The resistance to Web services and subscription software in general, and to Microsoft .NET specifically, seems to never end. Why are computer users so stuck in today's outdated computing model that we can't see the benefits of moving toward a distributed, interconnected environment in which the sum is greater than the parts? What the heck happened here?
Let's step back a bit. In the early 1980s, Apple Computer pioneered the use of simple graphical OSs with the Lisa computer, which was quickly overshadowed by the even simpler Macintosh. The early Macs had tiny 9" black-and-white screens and shipped with so little RAM that the underlying OS was all but useless. But these machines triggered a renaissance of sorts, one that we're still unwittingly participating in today, almost 2 decades later.
That renaissance is so-called desktop computing, in which users employ a mouse and keyboard to interact with a PC that displays an interface based loosely on a physical desktop. Thinking of this bizarre desktop metaphor—which we blindly accept as if it actually makes sense—always reminds me of early personal information manager (PIM) applications, which graphically resembled our old day planners, complete with on-screen tabs and ring binders. Or the early phone-dialer applications, which included graphical telephone handsets and onscreen phone-style touch pads that users could click with the mouse. We roll our eyes at products like these today. Why doesn't the equally outdated PC desktop elicit the same response?
To be fair, products such as the Mac and Windows have at least attempted to abstract the desktop. Users interact with an interface called a desktop, as well as with virtual file folders and documents. But these entities don't graphically resemble their real-world counterparts (and we can be grateful for that: some UIs actually have attempted to graphically duplicate actual desks). But when the desktop-based UI went mainstream in the 1980s, most users' machines at best had dual 3.5" disk drives that offered less than a megabyte of disk space. The elite few had tiny hard disks. In both cases, the desktop metaphor made sense because of the limited computing resources available.
Flash-forward to 2002, and the computing power we have at our fingertips has increased exponentially. However, the UI we use remains largely unchanged. Sure, it's prettier. But we still use the outdated desktop (although Windows XP goes a long way toward melding a task-based interface with the desktop). We won't make any significant improvements in productivity until we leave the desktop metaphor behind, and the reason we must do so has less to do with increased PC storage space than with the world outside our office window.
We live in an interconnected world in which more resources exist outside your PC than on its hard disk. The problem we face is that the supporting structure we need to bring all the elements of our interconnected world together doesn't exist yet. We can get breaking news, up-to-the-second weather reports, and the latest sports scores at the click of a mouse. We can publish and subscribe to online electronic calendars and access our desktop files remotely. And we can interact with people on the other side of the globe, in realtime, by using everything from text-based chat applications to graphically rich multimedia games with blazingly fast action. The elements are all there.
And yet, mindlessly, we boot up our PCs every day, load Windows, and launch desktop applications, just the way we did in 1985. The OS and the applications we run offer small "hooks," Band-Aid-like add-ons that provide some interaction with services on the Web. And we've taken baby steps, such as Microsoft's failed Active Desktop and Internet Explorer Channels, to try and shoehorn the new paradigm into the desktop metaphor. But like the text-based DOS applications of the late 1980s that incorporated mouse support, those products were too little, too late.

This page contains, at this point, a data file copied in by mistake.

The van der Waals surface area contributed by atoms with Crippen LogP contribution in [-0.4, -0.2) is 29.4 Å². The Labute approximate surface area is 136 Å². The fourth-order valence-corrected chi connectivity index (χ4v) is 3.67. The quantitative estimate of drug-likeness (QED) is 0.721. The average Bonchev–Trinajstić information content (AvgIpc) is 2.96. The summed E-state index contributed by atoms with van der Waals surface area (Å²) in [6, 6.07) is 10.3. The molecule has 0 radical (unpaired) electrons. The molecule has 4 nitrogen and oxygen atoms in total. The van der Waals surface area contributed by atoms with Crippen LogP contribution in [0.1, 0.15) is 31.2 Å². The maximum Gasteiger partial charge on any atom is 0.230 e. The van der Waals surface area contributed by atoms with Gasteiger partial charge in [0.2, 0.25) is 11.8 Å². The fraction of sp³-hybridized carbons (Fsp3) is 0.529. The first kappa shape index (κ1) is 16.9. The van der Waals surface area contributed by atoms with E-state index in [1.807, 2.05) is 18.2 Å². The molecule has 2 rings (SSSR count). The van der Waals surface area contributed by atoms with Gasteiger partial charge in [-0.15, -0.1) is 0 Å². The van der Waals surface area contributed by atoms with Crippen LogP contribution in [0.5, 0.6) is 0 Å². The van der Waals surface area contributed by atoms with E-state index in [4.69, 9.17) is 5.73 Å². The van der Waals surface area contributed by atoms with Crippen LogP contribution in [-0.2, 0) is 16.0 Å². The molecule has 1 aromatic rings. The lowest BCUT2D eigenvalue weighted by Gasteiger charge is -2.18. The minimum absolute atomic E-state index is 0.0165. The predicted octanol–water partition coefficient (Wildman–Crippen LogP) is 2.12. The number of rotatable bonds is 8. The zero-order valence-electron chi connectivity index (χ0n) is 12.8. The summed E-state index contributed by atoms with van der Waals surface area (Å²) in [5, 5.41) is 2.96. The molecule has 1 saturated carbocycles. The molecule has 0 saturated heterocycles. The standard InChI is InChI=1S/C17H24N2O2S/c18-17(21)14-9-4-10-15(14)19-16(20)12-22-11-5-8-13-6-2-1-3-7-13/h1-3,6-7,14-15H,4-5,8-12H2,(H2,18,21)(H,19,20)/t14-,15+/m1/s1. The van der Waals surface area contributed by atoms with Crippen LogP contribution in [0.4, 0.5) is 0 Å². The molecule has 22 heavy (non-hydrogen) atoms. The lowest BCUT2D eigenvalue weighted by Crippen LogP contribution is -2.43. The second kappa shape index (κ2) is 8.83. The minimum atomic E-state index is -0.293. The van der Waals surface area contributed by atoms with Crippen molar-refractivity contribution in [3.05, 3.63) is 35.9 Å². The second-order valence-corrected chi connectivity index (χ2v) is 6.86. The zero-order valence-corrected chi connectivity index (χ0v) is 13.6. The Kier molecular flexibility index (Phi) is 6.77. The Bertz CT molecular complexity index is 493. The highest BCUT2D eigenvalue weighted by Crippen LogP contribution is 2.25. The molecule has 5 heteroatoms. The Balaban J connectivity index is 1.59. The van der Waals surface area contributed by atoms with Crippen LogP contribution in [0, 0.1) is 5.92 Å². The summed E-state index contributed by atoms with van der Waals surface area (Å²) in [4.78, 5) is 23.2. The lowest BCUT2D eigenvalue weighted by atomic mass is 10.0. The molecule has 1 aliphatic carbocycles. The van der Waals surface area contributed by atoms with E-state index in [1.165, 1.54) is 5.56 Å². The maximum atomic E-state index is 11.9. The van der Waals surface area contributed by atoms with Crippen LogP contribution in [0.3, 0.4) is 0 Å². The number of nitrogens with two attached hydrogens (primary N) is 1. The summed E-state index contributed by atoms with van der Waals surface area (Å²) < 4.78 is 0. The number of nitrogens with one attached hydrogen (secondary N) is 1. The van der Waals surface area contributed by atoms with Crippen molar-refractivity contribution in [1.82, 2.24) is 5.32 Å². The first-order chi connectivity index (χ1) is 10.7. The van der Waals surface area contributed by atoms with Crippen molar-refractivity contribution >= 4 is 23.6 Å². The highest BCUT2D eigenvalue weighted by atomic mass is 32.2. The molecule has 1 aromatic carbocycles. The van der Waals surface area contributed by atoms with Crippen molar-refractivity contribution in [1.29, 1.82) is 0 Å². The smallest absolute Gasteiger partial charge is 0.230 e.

And that situation mirrors where we are with .NET. The .NET technologies offer a new way of working, a new way of accessing information, and a new way of computing. The situation is confusing and different, and it scares people, although many often can't explain why. As I've discussed in .NET UPDATE before, however, the biggest problem is that Microsoft and the companies that support .NET technologies have done little to demonstrate why and how .NET can make life better. They've been touting the future for 2 years, with little to show for it.
My hope for .NET is that Microsoft will deliver something tangible and useful, such as Apple did with the first Mac—something that makes people question why they're stuck in the past. Because if .NET does just the same old thing, then it will be nothing more than the next phase of desktop computing. But I believe .NET is more important than that. Unfortunately, Microsoft has produced too little in the way of concrete innovation to back up my statement. I still feel like a .NET apologist.
Maybe everything will change with Longhorn, the next Windows release, due in 2005. I've heard whispering about amazing full-motion video-based UIs, database-backed storage schemes, and more pervasive hooks into cyberspace. But, exciting as all that sounds, Longhorn still looks a lot like a desktop OS to me. I hope Microsoft is thinking beyond the desktop. Windows needs to be a Web services consumer above all, an OS that doesn't get in the way of our data, wherever it might be stored.
Or maybe we'll simply glide along with our desktop and folders, while Microsoft adds more .NET hooks until Windows becomes an unwieldy Frankenstein's monster of functionality, with parts culled from various unrelated technology and fused together in a way that sort of works but doesn't necessarily make sense. I hope that's not where .NET is headed, I really do.